Russia Clampdown on Grain Exports Strands Wheat Headed for Egypt

December 24, 2014 06:15 AM
Russia Clampdown on Grain Exports Strands Wheat Headed for Egypt

Russian grain exports that halted Dec. 18 have stranded wheat shipments to Egypt, the world’s biggest buyer, according to the Russian Grain Union.

Traders have contracts to deliver a total of more than 3 million metric tons of Russian grain through January, Arkady Zlochevsky, president of the union, told reporters in Moscow today. Russia has 180,000 tons of wheat sales to Egypt’s state grain buyer outstanding for shipping in January, according to data compiled by Bloomberg.

“Exports came to a complete and utter halt,” Zlochevsky said. “Nothing is being shipped. No boats are putting to sea.”

Russia has been trying to stem a surge in grain exports amid a rout in the country’s currency that’s made exports more profitable and pushed up prices consumers pay for bread. The government has slowed shipments by denying certificates that grain sellers and buyers need after sanitary inspections, and state-owned Russian Railways Company halted deliveries to ports for exports last week. Russia said Dec. 22 that it plans to introduce grain export duties.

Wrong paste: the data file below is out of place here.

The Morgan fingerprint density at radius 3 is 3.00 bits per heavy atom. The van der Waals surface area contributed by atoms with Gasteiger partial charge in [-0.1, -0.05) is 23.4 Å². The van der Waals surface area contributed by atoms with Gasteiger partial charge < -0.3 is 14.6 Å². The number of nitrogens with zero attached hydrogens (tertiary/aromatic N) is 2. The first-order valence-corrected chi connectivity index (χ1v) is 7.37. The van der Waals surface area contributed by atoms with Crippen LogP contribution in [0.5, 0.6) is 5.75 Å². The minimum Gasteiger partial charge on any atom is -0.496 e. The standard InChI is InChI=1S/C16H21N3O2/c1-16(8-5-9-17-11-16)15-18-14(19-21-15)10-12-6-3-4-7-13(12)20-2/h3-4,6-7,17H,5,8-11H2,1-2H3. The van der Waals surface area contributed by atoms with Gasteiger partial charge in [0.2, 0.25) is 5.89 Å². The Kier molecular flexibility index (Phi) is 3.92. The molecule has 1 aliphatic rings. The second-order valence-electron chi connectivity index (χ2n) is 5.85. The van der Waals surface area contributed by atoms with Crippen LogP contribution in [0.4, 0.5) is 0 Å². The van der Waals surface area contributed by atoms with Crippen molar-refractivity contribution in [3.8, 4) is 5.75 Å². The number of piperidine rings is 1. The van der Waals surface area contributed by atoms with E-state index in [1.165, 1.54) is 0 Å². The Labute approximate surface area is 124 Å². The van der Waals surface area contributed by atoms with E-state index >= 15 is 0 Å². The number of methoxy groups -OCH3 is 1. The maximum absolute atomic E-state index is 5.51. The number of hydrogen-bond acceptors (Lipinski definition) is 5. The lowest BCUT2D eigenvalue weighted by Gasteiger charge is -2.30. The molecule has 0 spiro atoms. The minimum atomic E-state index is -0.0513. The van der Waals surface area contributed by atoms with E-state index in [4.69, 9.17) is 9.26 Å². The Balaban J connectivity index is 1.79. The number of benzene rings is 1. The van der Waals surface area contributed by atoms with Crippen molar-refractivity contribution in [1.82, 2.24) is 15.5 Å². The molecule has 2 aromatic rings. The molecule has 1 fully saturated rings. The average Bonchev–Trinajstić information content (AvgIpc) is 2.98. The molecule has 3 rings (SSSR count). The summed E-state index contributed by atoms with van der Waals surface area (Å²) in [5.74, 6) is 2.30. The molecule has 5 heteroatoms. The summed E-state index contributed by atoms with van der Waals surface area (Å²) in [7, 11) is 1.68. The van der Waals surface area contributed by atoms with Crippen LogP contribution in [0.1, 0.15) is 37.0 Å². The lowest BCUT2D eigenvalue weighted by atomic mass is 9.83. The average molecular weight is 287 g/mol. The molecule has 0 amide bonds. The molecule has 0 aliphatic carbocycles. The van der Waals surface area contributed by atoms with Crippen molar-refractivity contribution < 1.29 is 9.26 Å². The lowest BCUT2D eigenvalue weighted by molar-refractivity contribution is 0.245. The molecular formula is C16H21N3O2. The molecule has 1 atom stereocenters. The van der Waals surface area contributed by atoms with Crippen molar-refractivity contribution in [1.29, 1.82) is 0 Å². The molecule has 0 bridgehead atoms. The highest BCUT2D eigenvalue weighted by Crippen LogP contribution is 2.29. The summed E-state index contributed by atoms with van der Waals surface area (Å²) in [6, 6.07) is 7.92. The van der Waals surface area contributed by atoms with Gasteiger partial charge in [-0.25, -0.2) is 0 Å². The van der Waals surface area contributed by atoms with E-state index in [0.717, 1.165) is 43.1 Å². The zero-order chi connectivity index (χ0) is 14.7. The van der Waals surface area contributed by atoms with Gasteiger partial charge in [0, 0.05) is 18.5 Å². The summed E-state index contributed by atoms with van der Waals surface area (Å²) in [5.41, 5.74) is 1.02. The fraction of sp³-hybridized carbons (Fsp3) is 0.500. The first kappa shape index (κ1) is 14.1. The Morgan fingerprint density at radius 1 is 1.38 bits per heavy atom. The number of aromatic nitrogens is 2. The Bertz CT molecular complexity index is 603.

The General Authority for Supply Commodities, the Egyptian state grain buyer, agreed to buy 60,000 tons of Russian wheat in a Dec. 20 tender for shipment next month, along with 240,000 tons of French wheat. On Dec. 11, GASC bought 120,000 tons of Russian wheat for Jan. 11-20 shipping.




To contact the reporter on this story: Anatoly Medetsky in Moscow at To contact the editors responsible for this story: Lynn Thomasson at Nicholas Larkin, Torrey Clark


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